A Step Towards Global Health : the Case of Non-Communicable Diseases


Eleven years since the adoption of the Global Strategy for the Prevention and Control of NCDs by the World Health Assembly, global leaders seem to have reached consensus in the UN General Assembly on concrete actions to tackle non-communicable diseases (NCDs) by adopting a Political Declaration on the prevention and control of NCDs. This is only the second time a health issue has been debated at a special meeting of the General Assembly after the group decided to address the HIV/AIDS epidemic a decade ago.

NCDs, such as cancer, heart disease, diabetes and lung disease, are considered to be, by killing together some 36 million people each year, the leading cause of disease burden and death worldwide. They share four major causative risk factors: tobacco use, harmful use of alcohol, unhealthy diet and lack of physical activity. As it emerges from the declaration, the consequences of these risk factors go well beyond health consequences to include serious social and economic dimensions.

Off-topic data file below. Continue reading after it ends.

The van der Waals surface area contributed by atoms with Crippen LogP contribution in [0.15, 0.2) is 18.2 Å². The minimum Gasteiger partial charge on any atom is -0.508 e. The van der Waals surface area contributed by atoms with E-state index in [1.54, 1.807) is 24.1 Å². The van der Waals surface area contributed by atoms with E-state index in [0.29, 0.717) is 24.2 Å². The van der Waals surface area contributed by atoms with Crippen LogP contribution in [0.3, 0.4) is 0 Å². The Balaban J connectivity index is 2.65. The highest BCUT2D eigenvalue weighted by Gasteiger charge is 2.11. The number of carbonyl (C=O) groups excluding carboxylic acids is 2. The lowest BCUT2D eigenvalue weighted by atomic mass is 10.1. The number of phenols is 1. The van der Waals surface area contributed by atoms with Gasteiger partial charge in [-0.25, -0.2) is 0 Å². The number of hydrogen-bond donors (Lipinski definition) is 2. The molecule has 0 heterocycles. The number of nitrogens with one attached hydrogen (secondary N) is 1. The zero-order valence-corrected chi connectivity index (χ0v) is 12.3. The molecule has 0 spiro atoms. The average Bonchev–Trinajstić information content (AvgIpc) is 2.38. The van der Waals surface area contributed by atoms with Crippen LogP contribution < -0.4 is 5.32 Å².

Beyond the rhetoric surrounding the conclusion of such a declaration, I would like to briefly discuss how much this first High-level Meeting on the Prevention and Control has achieved. To address this question one has to compare its outcome against its declared objectives. Some background can be find here.

An analysis of the Political Declaration